What does recent evidence tell us are “Smart Buys” for improving learning in low- and middle-income countries?
Recommendations of the Global Education Evidence Advisory Panel
- Knowing how to invest more efficiently to promote learning of all children is essential. Many low- and middle-income countries faced a learning crisis even before COVID-19 hit: 53% of their children suffered from learning poverty, meaning that they couldn’t read and understand a simple passage by age 10. Now the pandemic has caused a crisis within a crisis: 1.6 billion children saw their schools closed, and the most disadvantaged children are suffering the biggest learning losses from school closures and economic shocks.
- Tackling these crises requires answering tough questions about cost-effectiveness. What are the best programs and policies for closing these new learning gaps and improving learning for all children over the long term? And with the economic shock tightening government budgets, how can they do this as cost-effectively as possible?
- The Global Education Evidence Advisory Panel takes on this challenge in its new report, “Cost-Effective Approaches to Improve Global Learning”—in short, “Smart Buys.” This new cross-disciplinary panel, consisting of a highly experienced group of leading researchers and practitioners, has sifted through the growing evidence base to provide concrete guidance to countries. In this first set of recommendations, it identifies several classes of interventions:
o Great buys—the most cost-effective interventions, like providing families with information on education returns and quality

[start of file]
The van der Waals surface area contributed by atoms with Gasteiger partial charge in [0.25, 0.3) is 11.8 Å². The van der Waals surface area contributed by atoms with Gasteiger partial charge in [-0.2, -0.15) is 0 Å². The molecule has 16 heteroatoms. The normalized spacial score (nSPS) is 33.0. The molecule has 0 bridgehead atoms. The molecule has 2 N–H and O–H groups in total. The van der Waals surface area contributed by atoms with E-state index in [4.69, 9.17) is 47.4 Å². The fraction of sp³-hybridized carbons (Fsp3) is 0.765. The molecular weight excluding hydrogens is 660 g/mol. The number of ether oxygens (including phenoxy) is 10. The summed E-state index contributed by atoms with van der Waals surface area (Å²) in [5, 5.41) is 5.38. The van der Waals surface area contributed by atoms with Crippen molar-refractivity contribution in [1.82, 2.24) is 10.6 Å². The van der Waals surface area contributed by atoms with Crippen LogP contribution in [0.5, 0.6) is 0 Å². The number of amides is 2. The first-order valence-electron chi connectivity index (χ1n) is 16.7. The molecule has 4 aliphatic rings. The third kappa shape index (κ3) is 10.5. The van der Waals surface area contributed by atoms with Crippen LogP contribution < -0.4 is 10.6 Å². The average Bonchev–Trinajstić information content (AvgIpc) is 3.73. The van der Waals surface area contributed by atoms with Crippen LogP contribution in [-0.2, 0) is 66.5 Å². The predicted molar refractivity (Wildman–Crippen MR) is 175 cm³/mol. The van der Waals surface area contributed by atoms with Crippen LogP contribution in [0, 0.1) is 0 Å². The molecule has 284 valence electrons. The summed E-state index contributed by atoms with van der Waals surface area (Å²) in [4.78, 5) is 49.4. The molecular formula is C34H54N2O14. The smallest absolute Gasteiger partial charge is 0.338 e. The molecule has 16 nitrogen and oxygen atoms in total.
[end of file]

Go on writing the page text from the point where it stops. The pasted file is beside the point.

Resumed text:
o Good buys—other highly cost-effective interventions, such as: structured pedagogy combined with teacher training and learning materials; programs to teach children at the right skill level; and pre-primary education
o Promising but low-evidence interventions—programs that appear to improve learning cost-effectively, but where more rigorous evidence is needed, like providing early stimulation to young children and involving communities in school management
o Bad buys—interventions that (as typically implemented) have repeatedly been shown to be either not effective or not cost-effective; these include investing in computer hardware or other inputs without making complementary changes (like teacher training or better school management) to use those inputs effectively
- The report also flags important areas of education where more research is needed to identify cost-effective approaches—areas like general-skills teacher training and interventions to safeguard students from violence.
- The advisory panel was convened by the World Bank and the UK Foreign, Commonwealth & Development Office, and was hosted by the Building Evidence in Education Global Group.